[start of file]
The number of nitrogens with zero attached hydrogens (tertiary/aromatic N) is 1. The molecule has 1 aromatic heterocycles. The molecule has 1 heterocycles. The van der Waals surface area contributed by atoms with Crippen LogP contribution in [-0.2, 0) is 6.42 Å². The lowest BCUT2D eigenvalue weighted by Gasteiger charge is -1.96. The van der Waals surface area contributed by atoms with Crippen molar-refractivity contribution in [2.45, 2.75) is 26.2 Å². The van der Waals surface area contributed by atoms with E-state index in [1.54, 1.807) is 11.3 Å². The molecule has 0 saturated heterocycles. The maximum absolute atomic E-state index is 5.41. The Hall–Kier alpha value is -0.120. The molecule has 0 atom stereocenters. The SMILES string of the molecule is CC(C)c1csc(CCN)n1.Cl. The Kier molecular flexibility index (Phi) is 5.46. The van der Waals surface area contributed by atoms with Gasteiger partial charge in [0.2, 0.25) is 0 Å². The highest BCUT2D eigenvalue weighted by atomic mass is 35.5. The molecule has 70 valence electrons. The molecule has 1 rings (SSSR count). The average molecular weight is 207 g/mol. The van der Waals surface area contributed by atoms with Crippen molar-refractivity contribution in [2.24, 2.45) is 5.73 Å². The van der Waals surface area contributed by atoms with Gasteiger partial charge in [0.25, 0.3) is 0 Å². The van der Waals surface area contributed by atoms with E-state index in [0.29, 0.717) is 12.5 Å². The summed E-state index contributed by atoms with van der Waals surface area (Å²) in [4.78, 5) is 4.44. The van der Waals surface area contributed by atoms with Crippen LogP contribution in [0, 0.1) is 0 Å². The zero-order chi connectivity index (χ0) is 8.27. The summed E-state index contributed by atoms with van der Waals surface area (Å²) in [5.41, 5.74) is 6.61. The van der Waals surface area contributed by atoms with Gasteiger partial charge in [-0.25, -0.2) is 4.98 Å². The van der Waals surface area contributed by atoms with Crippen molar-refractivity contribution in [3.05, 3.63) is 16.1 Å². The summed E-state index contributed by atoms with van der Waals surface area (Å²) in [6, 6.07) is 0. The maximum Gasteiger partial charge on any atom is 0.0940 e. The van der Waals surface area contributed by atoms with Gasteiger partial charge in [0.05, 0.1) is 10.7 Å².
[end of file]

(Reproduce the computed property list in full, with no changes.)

The number of nitrogens with zero attached hydrogens (tertiary/aromatic N) is 1. The molecule has 1 aromatic heterocycles. The molecule has 1 heterocycles. The van der Waals surface area contributed by atoms with Crippen LogP contribution in [-0.2, 0) is 6.42 Å². The lowest BCUT2D eigenvalue weighted by Gasteiger charge is -1.96. The van der Waals surface area contributed by atoms with Crippen molar-refractivity contribution in [2.45, 2.75) is 26.2 Å². The van der Waals surface area contributed by atoms with E-state index in [1.54, 1.807) is 11.3 Å². The molecule has 0 saturated heterocycles. The maximum absolute atomic E-state index is 5.41. The Hall–Kier alpha value is -0.120. The molecule has 0 atom stereocenters. The SMILES string of the molecule is CC(C)c1csc(CCN)n1.Cl. The Kier molecular flexibility index (Phi) is 5.46. The van der Waals surface area contributed by atoms with Gasteiger partial charge in [0.2, 0.25) is 0 Å². The highest BCUT2D eigenvalue weighted by atomic mass is 35.5. The molecule has 70 valence electrons. The molecule has 1 rings (SSSR count). The average molecular weight is 207 g/mol. The van der Waals surface area contributed by atoms with Crippen molar-refractivity contribution in [2.24, 2.45) is 5.73 Å². The van der Waals surface area contributed by atoms with Gasteiger partial charge in [0.25, 0.3) is 0 Å². The van der Waals surface area contributed by atoms with E-state index in [0.29, 0.717) is 12.5 Å². The summed E-state index contributed by atoms with van der Waals surface area (Å²) in [4.78, 5) is 4.44. The van der Waals surface area contributed by atoms with Crippen LogP contribution in [0, 0.1) is 0 Å². The zero-order chi connectivity index (χ0) is 8.27. The summed E-state index contributed by atoms with van der Waals surface area (Å²) in [5.41, 5.74) is 6.61. The van der Waals surface area contributed by atoms with Gasteiger partial charge in [-0.25, -0.2) is 4.98 Å². The van der Waals surface area contributed by atoms with Crippen molar-refractivity contribution in [3.05, 3.63) is 16.1 Å². The summed E-state index contributed by atoms with van der Waals surface area (Å²) in [6, 6.07) is 0. The maximum Gasteiger partial charge on any atom is 0.0940 e. The van der Waals surface area contributed by atoms with Gasteiger partial charge in [0.05, 0.1) is 10.7 Å².